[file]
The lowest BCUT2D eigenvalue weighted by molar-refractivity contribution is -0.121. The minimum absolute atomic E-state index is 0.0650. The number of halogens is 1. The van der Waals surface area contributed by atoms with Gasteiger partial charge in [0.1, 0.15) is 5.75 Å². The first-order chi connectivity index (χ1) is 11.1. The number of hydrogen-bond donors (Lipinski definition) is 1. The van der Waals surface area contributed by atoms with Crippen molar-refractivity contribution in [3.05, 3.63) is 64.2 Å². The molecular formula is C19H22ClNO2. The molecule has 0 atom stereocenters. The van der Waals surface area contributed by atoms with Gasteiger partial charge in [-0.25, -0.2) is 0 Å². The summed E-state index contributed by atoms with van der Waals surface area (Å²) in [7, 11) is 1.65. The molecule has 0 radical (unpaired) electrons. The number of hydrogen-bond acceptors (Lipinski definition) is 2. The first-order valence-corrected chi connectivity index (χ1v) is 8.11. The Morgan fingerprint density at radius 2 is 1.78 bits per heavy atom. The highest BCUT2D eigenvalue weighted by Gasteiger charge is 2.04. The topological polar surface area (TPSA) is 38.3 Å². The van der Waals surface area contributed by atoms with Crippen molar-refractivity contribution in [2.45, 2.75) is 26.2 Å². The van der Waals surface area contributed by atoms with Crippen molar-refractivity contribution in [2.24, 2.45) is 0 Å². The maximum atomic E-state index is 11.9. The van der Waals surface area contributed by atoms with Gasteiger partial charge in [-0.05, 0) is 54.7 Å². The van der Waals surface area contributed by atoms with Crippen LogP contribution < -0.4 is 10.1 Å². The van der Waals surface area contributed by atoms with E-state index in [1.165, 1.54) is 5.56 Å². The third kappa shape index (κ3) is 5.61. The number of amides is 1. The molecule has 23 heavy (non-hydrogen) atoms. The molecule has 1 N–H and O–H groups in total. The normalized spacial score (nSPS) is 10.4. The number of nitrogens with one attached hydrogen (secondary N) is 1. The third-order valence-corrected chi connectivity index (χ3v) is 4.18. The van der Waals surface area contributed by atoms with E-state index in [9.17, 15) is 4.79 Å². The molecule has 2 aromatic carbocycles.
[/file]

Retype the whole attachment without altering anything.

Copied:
The lowest BCUT2D eigenvalue weighted by molar-refractivity contribution is -0.121. The minimum absolute atomic E-state index is 0.0650. The number of halogens is 1. The van der Waals surface area contributed by atoms with Gasteiger partial charge in [0.1, 0.15) is 5.75 Å². The first-order chi connectivity index (χ1) is 11.1. The number of hydrogen-bond donors (Lipinski definition) is 1. The van der Waals surface area contributed by atoms with Crippen molar-refractivity contribution in [3.05, 3.63) is 64.2 Å². The molecular formula is C19H22ClNO2. The molecule has 0 atom stereocenters. The van der Waals surface area contributed by atoms with Gasteiger partial charge in [-0.25, -0.2) is 0 Å². The summed E-state index contributed by atoms with van der Waals surface area (Å²) in [7, 11) is 1.65. The molecule has 0 radical (unpaired) electrons. The number of hydrogen-bond acceptors (Lipinski definition) is 2. The first-order valence-corrected chi connectivity index (χ1v) is 8.11. The Morgan fingerprint density at radius 2 is 1.78 bits per heavy atom. The highest BCUT2D eigenvalue weighted by Gasteiger charge is 2.04. The topological polar surface area (TPSA) is 38.3 Å². The van der Waals surface area contributed by atoms with Crippen molar-refractivity contribution in [2.45, 2.75) is 26.2 Å². The van der Waals surface area contributed by atoms with Crippen molar-refractivity contribution in [2.24, 2.45) is 0 Å². The maximum atomic E-state index is 11.9. The van der Waals surface area contributed by atoms with Gasteiger partial charge in [-0.05, 0) is 54.7 Å². The van der Waals surface area contributed by atoms with Crippen LogP contribution < -0.4 is 10.1 Å². The van der Waals surface area contributed by atoms with E-state index in [1.165, 1.54) is 5.56 Å². The third kappa shape index (κ3) is 5.61. The number of amides is 1. The molecule has 23 heavy (non-hydrogen) atoms. The molecule has 1 N–H and O–H groups in total. The normalized spacial score (nSPS) is 10.4. The number of nitrogens with one attached hydrogen (secondary N) is 1. The third-order valence-corrected chi connectivity index (χ3v) is 4.18. The van der Waals surface area contributed by atoms with E-state index in [9.17, 15) is 4.79 Å². The molecule has 2 aromatic carbocycles.